UNITED NATIONS, United States - Agence France-Presse
A placard with the acronym "WMDs?", weapons of mass destruction, is held up during a protest organized by the Stop the War coalition calling for no military attack on Syria from the U.S., Britain or France, in London. AP Photo
The United States on Wednesday ruled out a last-minute bid for UN Security Council action over chemical weapons attacks in Syria, heightening expectations of a Western military strike.
As UN inspectors gather evidence of alleged poison gas attacks near Damascus, world powers have wrangled over the threat of military action against Syrian President Bashar al-Assad.
Syria's nervous neighbors meanwhile stepped up their preparations for conflict as a strike appeared imminent.
Israel authorized a partial call-up of army reservists, Turkey said its forces were on heightened "vigilance," and New York oil hit the highest level -- $112.24 per barrel -- for more than two years.
"The region is like a gunpowder depot," Iran's Supreme Leader Ayatollah Ali Khamenei warned in a condemnation of the West's reported military plans.
Britain proposed a resolution to other UN Security Council permanent members -- the United States, France, Russia
-- calling for "all necessary measures to protect civilians" in Syria after the alleged chemical weapons attack last week.
The resolution could give a legal basis to any military action.
But the United States quickly dismissed any hope of success because of Russia's staunch opposition to any UN move to pressure the Syrian government, a close ally of Moscow.
"We see no avenue forward, given continued Russian
opposition to any meaningful Council action on Syria," State Department deputy spokeswoman Marie Harf said in Washington.
"We cannot be held up in responding by Russia's continued intransigence at the United Nations, and quite frankly the situation is so serious that it demands a response," Harf said.
The spokeswoman said "no decision" had been taken on how to respond to the chemical attack, which if confirmed would be the most deadly use of such weapons since Saddam Hussein gassed Iraqi Kurds in 1988.
But Defense Secretary Chuck Hagel has said American
forces are ready to act if President Barack Obama gives the order, and British Prime Minister David Cameron
was to make the case for targeted strikes to his country's parliament on Thursday.
A government motion to be voted by the House of Commons, however, says that no measures should be taken until UN inspectors have reported on their investigation in Syria.
The United Nations says the inspection team needs two more days to finish their work. But it has given no deadline for reporting on whether chemical weapons have been used.
The inspectors went to the Ghouta district east of Damascus on Wednesday to collect blood, urine and hair samples from victims of an August 21 attack in which hundreds of people are said to have died.
The United States, Britain and France blame Assad's forces for the attack using chemical weapons, which are banned under an international convention.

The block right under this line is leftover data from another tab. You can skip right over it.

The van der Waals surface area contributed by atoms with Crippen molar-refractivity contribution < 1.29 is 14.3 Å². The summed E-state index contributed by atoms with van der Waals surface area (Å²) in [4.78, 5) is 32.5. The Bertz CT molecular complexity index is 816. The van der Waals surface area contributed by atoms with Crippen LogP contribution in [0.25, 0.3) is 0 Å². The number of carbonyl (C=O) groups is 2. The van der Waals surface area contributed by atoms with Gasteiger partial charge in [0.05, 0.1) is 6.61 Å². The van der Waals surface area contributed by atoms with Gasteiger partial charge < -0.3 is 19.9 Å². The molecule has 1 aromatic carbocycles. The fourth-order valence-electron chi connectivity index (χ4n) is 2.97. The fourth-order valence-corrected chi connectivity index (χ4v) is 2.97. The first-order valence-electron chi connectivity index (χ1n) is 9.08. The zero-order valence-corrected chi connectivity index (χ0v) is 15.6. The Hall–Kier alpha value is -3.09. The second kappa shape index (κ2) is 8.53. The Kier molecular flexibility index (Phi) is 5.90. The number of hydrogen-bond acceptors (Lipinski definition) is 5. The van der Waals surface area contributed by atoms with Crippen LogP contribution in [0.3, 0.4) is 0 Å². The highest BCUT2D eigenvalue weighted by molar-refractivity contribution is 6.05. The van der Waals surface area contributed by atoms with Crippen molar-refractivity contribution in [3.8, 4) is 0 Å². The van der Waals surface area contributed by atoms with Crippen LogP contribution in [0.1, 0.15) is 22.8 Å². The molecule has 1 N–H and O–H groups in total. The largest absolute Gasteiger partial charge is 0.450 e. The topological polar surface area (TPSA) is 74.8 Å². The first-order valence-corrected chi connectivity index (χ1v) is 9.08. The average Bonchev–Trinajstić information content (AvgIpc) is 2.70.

The Syrian government has blamed the attack on "terrorist" rebels. Its UN ambassador, Bashar Jaafari, said Wednesday that Syrian soldiers had been gassed in three new incidents near Damascus since last week.
Russia, which has vetoed three UN Security Council resolutions aiming to increase pressure on Assad, has maintained its support for the government. But it also evacuated more than 100 people from the Syrian city of Latakia on Wednesday.No Syria action before UN inquiry results
Russia's Foreign Minister Sergei Lavrov told Britain's Foreign Secretary William Hague that the international community must wait for the UN inquiry to finish before taking any further steps, the Russian
Foreign Ministry said.
In another conversation with UN Syria envoy Lakhdar Brahimi, Lavrov said Western military strikes against Assad would destabilize the entire Middle East.
The Syrian government has meanwhile defiantly shrugged off the growing military threat.
Prime Minister Wael al-Halki accused the West of inventing excuses to intervene and warned that the country would become the "graveyard of the invaders." "Western countries, starting with the United States, are inventing fake scenarios and fictitious alibis to intervene militarily in Syria," he was quoted as saying by state television.
UN leader Ban Ki-moon called on the international powers to head off conflict. He said more time must be given to the inspectors and made a new plea for the Security Council to overcome its divisions on Syria.
"Syria is the biggest challenge of war and peace in the world today. The body entrusted with maintaining international peace and security cannot be missing in action," he said.
"The Council must at last find the unity to act. It must use its authority for peace," Ban said.
Ban has been a frequent critic of Assad over the conflict which erupted in March 2011 with anti-regime protests but soon escalated into a full-scale uprising in which more than 100,000 people have died, according to the UN.